John is a seller who wants his agent to negotiate with the buyer directly regarding a specific condition in the offer. John provides written direction to his agent, indicating that they are allowed to share this information with the buyer. The agent communicates with the buyer, discussing the condition in question and finding a mutually agreeable solution. This open communication facilitated by the agent helps John achieve his objectives while maintaining confidentiality and fairness in the transaction.
By understanding the potential scenarios, challenges, and solutions related to sharing offer contents and adjusting information and disclosure obligations, sellers can navigate these aspects of the TRESA Real Estate rules with confidence and ensure a smooth and transparent transaction. It is essential for sellers to communicate their preferences clearly, rely on their agent's expertise, and seek additional guidance or advice when needed to make informed decisions.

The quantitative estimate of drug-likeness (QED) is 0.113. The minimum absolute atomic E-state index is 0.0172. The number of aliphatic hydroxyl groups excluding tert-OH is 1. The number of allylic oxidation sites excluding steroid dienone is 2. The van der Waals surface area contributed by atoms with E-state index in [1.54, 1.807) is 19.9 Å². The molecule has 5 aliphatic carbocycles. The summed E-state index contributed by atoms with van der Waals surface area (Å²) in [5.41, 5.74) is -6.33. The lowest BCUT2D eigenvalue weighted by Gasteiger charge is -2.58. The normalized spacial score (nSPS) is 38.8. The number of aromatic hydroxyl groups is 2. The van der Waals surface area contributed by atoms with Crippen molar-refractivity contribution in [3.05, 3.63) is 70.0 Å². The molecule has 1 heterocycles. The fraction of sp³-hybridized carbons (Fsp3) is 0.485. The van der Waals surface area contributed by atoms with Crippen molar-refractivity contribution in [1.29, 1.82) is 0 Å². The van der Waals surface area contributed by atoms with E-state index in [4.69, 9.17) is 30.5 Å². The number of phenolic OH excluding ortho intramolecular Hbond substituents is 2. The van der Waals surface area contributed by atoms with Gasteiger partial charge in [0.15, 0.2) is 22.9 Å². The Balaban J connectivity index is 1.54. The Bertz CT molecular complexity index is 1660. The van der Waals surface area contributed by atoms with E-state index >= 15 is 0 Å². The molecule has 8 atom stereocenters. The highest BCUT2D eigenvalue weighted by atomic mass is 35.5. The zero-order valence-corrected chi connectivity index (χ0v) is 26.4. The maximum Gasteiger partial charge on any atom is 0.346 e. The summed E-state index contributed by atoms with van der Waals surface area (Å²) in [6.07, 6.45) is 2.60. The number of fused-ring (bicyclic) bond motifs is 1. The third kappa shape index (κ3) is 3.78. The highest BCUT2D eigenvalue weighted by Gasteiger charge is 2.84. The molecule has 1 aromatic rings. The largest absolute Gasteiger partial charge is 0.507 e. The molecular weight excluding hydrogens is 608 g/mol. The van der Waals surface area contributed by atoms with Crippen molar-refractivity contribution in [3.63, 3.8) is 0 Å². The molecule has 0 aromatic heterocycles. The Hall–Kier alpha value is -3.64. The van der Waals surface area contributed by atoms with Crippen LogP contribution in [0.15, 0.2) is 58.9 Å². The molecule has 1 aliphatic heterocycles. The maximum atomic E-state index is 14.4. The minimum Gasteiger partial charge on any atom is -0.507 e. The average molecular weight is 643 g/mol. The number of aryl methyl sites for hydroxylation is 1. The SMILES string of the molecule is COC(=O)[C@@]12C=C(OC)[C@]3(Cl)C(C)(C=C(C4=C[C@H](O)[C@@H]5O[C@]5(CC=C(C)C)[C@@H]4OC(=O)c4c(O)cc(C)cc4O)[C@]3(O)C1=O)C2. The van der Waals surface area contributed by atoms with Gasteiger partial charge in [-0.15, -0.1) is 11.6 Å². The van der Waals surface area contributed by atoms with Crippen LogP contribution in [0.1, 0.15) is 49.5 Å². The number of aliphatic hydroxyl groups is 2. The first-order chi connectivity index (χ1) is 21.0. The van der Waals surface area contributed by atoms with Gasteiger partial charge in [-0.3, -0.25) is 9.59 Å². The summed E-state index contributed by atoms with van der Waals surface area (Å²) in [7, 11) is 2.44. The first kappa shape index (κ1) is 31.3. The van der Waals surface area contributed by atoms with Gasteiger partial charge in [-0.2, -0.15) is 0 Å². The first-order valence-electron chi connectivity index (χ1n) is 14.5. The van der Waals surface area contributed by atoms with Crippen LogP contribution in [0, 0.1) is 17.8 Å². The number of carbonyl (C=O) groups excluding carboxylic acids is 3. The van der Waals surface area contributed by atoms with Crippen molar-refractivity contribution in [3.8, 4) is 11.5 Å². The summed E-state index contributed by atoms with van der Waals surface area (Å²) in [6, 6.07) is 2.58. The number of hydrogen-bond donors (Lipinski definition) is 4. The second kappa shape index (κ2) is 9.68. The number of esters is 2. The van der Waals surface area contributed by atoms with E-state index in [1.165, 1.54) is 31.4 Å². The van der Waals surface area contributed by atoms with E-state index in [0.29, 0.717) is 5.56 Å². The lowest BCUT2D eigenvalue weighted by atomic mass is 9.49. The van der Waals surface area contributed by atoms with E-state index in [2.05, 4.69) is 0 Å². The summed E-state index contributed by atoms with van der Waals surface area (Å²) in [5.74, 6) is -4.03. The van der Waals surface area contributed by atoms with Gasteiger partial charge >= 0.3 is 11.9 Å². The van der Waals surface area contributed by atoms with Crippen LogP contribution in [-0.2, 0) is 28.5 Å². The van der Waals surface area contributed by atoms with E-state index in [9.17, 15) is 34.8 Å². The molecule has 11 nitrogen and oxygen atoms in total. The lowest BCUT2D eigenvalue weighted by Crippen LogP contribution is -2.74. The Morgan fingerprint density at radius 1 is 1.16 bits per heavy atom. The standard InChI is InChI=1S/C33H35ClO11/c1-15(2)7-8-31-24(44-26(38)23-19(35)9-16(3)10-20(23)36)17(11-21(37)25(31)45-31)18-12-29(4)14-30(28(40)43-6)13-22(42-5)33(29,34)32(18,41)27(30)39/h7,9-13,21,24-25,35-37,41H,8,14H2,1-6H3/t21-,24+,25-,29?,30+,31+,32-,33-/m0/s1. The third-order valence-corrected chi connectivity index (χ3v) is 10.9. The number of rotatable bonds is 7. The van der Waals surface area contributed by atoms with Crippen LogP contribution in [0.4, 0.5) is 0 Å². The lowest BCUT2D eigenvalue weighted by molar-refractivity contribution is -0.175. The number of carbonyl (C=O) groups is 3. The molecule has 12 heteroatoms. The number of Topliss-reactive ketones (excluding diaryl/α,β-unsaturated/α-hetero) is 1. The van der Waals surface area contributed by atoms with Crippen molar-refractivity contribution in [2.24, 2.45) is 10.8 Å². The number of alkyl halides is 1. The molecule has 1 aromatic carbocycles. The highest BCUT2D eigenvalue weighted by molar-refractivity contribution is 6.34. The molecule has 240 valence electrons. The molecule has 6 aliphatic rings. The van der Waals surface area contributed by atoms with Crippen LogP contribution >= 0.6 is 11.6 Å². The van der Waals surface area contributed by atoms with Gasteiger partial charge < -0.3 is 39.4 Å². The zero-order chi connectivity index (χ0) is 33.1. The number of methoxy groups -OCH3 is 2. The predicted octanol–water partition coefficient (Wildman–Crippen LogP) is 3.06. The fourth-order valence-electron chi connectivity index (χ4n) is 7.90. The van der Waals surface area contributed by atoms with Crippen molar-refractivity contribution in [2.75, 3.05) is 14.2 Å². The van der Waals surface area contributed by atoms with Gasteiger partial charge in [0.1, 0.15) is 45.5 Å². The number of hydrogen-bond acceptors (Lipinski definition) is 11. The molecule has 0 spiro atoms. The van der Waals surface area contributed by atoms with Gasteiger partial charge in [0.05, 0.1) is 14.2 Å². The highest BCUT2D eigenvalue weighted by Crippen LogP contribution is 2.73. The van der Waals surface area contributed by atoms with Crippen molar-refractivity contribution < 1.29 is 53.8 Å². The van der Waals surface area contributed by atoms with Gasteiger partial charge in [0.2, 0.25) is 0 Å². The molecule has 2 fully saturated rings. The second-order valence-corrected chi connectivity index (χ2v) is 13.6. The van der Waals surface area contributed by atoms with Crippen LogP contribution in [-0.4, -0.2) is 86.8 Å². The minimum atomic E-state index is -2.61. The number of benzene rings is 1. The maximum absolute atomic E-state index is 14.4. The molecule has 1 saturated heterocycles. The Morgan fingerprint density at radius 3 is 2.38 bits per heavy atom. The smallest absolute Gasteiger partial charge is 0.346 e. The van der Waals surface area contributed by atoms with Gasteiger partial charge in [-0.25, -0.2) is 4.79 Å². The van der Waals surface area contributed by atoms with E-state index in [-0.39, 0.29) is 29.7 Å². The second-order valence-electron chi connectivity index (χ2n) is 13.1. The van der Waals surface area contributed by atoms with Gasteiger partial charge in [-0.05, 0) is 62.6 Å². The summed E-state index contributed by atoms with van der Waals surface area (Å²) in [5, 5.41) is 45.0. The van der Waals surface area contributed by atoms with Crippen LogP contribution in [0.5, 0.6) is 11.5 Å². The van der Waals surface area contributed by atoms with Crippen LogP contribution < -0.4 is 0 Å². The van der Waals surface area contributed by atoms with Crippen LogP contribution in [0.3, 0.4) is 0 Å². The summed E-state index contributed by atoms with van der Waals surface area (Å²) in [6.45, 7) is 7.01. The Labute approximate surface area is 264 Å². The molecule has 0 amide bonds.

Examples of Disclosures
The following are examples of the items required to disclose by the seller to their agent and the buyer and their representative.
Under the applicable legislation, TRESA (The Real Estate Services Act), sellers and their agents have an obligation to disclose certain material facts to potential buyers. These disclosures are necessary to ensure transparency and protect buyers from purchasing properties that may be uninhabitable, dangerous, or potentially dangerous. The following is a comprehensive list of material disclosures that sellers and their agents must clearly and concisely declare to potential buyers.
1. Structural Issues: Any known structural issues with the property, such as a cracked foundation, sagging roof, or unstable walls, must be disclosed. These issues can impact the stability and safety of the property and may require significant repair or renovation.